Almost equally unforgettable is “Playtest,” directed by Dan Trachtenberg of “10 Cloverfield Lane.” Wyatt Russell does fantastic work as a young man who decides to go globetrotting after a crisis at home. He finds himself in the U.K., where he takes an odd job as a volunteer at a game company trying to test their new survival horror title, one that taps into your neural cortex and presents an augmented reality based on what really scares you. Russell is fantastic here and Trachtenberg keeps the unexpected narrative humming along. It’s the fastest hour in the bunch.
“Shut Up and Dance” is the first minor disappointment in that it relies on a few too many twists to feel like more than a trick. A young man (Alex Lawther) is enjoying himself one night with a little bit of self-pleasure in front of the laptop when he receives a video of himself masturbating. He’s told that if he doesn’t follow every order given to him than the video will be on every one of his classmate’s social media feeds immediately. “Shut Up and Dance” is well-paced but somewhat unsatisfying.
The opposite is true of “San Junipero,” the other fantastic hour in this bunch, next to “Nosedive.” Explaining what happens in “San Junipero” would ruin it, especially because it feels like the least tech-centric episode for a large portion of its running time. In the titular city, two women (incredible turns from Gugu Mbatha-Raw of “Beyond the Lights” and Mackenzie Davis of “Halt and Catch Fire”) meet on a dance floor in what looks like an ‘80s-themed nightclub. There are arcade games, big hair, and ‘80s pop hits. But it’s all exaggerated. And something happens at midnight. “San Junipero” goes places you could never predict and it’s all anchored by Mbatha-Raw and Davis.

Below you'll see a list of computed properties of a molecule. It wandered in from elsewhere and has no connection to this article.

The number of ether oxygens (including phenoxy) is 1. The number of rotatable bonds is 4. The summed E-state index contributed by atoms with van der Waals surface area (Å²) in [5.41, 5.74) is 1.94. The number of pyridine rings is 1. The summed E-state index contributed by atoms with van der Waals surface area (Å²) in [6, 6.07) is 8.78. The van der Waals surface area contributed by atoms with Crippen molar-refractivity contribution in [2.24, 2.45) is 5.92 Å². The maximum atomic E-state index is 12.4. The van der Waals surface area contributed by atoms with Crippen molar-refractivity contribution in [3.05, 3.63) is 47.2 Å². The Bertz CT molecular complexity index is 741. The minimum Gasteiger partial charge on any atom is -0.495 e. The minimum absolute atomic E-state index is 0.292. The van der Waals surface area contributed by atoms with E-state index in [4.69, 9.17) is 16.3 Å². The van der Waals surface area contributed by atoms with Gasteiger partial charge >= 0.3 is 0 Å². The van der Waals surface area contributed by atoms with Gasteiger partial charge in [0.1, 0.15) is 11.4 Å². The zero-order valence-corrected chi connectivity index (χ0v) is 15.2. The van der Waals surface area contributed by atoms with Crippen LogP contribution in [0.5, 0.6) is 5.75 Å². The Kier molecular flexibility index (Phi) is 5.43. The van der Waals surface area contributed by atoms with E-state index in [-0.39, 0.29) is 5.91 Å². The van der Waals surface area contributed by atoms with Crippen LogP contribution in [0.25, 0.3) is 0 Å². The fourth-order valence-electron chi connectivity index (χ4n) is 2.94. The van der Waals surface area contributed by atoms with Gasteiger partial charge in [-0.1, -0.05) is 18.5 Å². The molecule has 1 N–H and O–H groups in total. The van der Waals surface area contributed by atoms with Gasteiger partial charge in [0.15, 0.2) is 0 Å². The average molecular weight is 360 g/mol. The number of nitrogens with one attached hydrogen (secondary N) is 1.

The fifth episode of the new season is its most political, a statement about the horror of war called “Men Against Fire.” Malachi Kirby stars as a young man in country, fighting what looks like an alien force known as roaches. The twist that follows feels a bit undercooked and somewhat obvious. Michael Kelly of “House of Cards” is good in a supporting role, though.
Finally, there’s the feature-length “Hated in the Nation,” which has a strong performance at its center by Kelly Macdonald but is so overcooked with ideas that it feels like it could have been divided among multiple episodes. It’s essentially a commentary on the “hive mind” of social media, in that people hated on sites like Twitter suddenly end up dead. Social media, hate mobs, celebrity, even government surveillance—there’s just too much in this stew, and it’s too long. Having said that, as with all anthology series, your mileage may vary. This could end up being your favorite.
What happens when every experience is filtered through social media? How far are we willing to go to create perfect horror video game? What would you do to keep your privacy? How could technology impact warfare? “Black Mirror” asks daring, complex questions. Each episode is designed not just to entertain but to provoke conversation. Where are we going and will we be happy when we get there? This is risky, unique television, the kind you don’t see on every network, although don’t be surprised if they don’t all try to copy it soon.
This message came to me from a reader named Peter Svensland. He and a fr...